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Fairchild 'family' prepares to reunite with 60-year-old plane

October 09, 2006|by ERIN CUNNINGHAM

HAGERSTOWN - An airplane built in Hagerstown more than 60 years ago might be returning this weekend.

Hagerstown Aviation Museum President Kurtis Meyers said the Fairchild-produced C-82 aircraft is one of only three or four left in the country and the only one still able to fly.

The plane, which was used by the United States military for years, is in Wyoming. It was being repaired for the flight after the museum purchased it in August, Meyers said.

Once back in Hagerstown, the plane will remain at the Hagerstown Regional Airport until a dedicated space for it is available, he said.

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Meyers announced Sunday during the 8th annual Hagerstown Fly-In and Fairchild Aircraft Family Reunion that the plane would be returning. After talking about the return of the C-82, Meyers also said the museum would be collecting the names and stories of everyone who worked in the aviation industry in Hagerstown and Washington County.

The information would be included in a database that could be searched and referenced by historians and descendants of the workers, he said.

The museum also is planning a memorial to honor the contributions of those aviation industry workers, Meyers said. He was unsure how many people would be included in the database, but said it was "tens of thousands."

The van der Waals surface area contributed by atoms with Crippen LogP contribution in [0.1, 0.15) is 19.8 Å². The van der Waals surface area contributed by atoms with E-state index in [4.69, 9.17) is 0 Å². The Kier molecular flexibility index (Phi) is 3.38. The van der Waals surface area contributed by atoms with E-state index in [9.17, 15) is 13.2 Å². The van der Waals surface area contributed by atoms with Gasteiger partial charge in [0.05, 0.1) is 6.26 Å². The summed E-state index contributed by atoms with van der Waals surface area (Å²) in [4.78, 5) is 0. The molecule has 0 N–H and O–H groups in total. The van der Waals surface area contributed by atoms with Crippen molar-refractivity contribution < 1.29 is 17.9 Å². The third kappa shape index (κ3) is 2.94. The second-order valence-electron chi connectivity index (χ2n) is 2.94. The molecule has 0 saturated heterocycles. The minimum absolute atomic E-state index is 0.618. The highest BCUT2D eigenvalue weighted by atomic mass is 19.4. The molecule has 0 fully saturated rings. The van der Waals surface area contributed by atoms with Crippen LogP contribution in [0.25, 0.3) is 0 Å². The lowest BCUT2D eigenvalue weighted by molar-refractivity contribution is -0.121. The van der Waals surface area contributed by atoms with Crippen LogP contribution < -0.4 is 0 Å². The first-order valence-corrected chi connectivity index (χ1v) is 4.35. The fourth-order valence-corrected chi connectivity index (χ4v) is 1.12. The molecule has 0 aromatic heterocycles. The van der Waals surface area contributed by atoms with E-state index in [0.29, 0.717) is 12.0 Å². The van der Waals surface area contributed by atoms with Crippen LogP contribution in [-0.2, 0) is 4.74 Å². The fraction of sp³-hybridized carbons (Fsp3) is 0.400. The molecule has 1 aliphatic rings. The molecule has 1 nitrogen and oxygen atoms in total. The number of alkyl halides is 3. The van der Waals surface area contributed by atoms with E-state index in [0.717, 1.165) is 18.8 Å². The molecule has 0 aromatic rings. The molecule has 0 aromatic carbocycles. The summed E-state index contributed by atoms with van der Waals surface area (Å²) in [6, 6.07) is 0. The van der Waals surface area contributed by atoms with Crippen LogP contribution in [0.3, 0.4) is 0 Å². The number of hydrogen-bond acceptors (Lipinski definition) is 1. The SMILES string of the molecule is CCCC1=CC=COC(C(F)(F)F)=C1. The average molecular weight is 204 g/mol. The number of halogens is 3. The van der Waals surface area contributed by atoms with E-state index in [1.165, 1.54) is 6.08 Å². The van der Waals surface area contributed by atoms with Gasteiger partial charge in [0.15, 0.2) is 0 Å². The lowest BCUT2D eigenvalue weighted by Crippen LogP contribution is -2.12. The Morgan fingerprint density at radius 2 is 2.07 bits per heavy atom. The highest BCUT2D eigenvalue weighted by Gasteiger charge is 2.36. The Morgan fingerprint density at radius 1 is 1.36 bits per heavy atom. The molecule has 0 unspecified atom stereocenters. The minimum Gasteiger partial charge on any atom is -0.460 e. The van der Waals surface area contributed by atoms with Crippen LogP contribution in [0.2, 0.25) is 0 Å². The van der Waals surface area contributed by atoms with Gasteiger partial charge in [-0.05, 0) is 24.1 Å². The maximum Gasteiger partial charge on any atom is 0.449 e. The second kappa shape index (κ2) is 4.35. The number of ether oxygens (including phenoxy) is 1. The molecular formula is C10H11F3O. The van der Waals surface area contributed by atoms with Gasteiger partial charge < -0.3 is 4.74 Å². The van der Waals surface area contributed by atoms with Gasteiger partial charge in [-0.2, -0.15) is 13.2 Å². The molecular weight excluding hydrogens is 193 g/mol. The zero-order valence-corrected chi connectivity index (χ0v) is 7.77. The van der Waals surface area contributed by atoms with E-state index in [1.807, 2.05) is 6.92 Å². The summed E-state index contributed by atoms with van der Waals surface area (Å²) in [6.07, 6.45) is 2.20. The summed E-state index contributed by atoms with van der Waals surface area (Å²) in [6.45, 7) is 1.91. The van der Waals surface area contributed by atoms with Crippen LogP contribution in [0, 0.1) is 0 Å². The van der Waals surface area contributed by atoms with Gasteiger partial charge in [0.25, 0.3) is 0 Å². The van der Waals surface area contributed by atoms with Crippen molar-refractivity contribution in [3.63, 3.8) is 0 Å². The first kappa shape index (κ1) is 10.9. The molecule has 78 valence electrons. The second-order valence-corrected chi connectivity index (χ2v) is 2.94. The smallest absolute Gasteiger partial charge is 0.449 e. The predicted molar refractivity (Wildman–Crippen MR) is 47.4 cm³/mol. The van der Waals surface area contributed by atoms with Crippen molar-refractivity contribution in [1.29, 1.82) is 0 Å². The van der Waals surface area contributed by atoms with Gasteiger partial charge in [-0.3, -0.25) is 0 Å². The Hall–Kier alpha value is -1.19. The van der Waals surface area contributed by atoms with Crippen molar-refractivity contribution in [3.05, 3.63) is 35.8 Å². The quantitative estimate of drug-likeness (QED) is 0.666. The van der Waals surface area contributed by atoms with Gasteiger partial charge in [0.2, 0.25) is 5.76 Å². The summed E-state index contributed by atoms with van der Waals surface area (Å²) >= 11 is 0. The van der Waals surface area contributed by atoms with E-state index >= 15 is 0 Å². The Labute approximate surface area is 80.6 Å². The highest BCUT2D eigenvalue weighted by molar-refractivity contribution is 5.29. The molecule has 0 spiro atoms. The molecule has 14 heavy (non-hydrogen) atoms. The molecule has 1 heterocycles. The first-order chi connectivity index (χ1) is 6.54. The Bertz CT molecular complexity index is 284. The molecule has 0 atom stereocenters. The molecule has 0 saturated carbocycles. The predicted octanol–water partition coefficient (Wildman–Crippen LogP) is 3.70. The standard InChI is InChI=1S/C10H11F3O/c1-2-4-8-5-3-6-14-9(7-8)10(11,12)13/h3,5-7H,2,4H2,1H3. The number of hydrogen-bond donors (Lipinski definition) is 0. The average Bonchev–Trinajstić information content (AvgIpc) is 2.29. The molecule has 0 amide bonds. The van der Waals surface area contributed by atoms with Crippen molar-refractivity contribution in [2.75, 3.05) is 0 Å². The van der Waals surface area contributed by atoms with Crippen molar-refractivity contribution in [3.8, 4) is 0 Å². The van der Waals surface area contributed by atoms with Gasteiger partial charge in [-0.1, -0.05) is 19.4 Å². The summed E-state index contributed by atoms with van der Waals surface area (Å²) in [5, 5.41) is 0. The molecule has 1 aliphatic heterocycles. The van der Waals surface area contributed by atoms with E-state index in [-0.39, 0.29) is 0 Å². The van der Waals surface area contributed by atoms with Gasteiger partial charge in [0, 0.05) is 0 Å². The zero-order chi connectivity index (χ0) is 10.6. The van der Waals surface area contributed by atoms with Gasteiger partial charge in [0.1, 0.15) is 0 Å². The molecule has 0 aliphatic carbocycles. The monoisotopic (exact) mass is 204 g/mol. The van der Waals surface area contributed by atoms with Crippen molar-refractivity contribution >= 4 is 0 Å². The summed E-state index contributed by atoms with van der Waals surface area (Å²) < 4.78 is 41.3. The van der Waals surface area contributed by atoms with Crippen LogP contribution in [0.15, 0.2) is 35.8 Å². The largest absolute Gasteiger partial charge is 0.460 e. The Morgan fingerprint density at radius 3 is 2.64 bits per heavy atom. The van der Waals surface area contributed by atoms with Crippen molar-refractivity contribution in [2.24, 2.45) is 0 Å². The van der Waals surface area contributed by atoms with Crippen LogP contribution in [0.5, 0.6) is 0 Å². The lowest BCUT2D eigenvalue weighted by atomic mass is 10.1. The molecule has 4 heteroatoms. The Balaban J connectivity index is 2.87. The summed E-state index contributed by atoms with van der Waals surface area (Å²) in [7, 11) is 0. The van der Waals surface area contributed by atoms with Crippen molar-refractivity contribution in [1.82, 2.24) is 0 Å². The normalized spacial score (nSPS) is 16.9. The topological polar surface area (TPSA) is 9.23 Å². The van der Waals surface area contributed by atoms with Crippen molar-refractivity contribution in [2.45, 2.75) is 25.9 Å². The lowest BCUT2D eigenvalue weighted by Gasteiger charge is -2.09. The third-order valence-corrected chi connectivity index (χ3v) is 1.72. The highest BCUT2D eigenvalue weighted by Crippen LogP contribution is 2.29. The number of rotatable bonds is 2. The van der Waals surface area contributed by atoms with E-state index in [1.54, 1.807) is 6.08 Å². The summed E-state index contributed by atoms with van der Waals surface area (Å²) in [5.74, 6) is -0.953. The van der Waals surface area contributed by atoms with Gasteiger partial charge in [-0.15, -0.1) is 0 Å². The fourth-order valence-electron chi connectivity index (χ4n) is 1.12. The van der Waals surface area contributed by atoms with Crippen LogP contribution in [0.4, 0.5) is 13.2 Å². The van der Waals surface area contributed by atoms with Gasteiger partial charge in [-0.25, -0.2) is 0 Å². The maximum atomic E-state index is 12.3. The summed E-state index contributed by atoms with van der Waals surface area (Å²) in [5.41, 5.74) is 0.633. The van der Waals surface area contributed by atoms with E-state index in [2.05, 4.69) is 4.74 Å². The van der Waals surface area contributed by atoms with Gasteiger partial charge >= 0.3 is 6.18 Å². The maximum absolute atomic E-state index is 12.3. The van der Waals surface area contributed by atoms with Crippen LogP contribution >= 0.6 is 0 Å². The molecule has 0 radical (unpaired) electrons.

The database is part of the Hagerstown Aircraft Workers Heritage Project.

"In factories, backyard machine shops and in the blue skies above us, ordinary people worked together to create the extraordinary," Meyers said. "These people are leaving us every day before they can tell their stories, but through this project descendants can preserve this vital part of their families' history."

Dick McNeal of Hagerstown said he worked for Fairchild Industries for 45 years. When he began working there, the sixth C-82 aircraft was being built.

He said he was excited the C-82 would be returning to Hagerstown, possibly as soon as this weekend.

The C-82 was used to transport a large amount of cargo that could be loaded at ground level. The plane that is returning to Hagerstown was at first used as a military aircraft, and then was used to transport replacement engines to other aircraft.

The C-82 eventually will be housed in a museum that Meyers said is planned to be built near the airport in the next few years.




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For details about the plane or information on the museum, go online to www.hagerstownaviationmuseum.org or call Meyers at 717-377-3030. Meyers said a hotline has been set up for details about the C-82's return, 301-733-8717.

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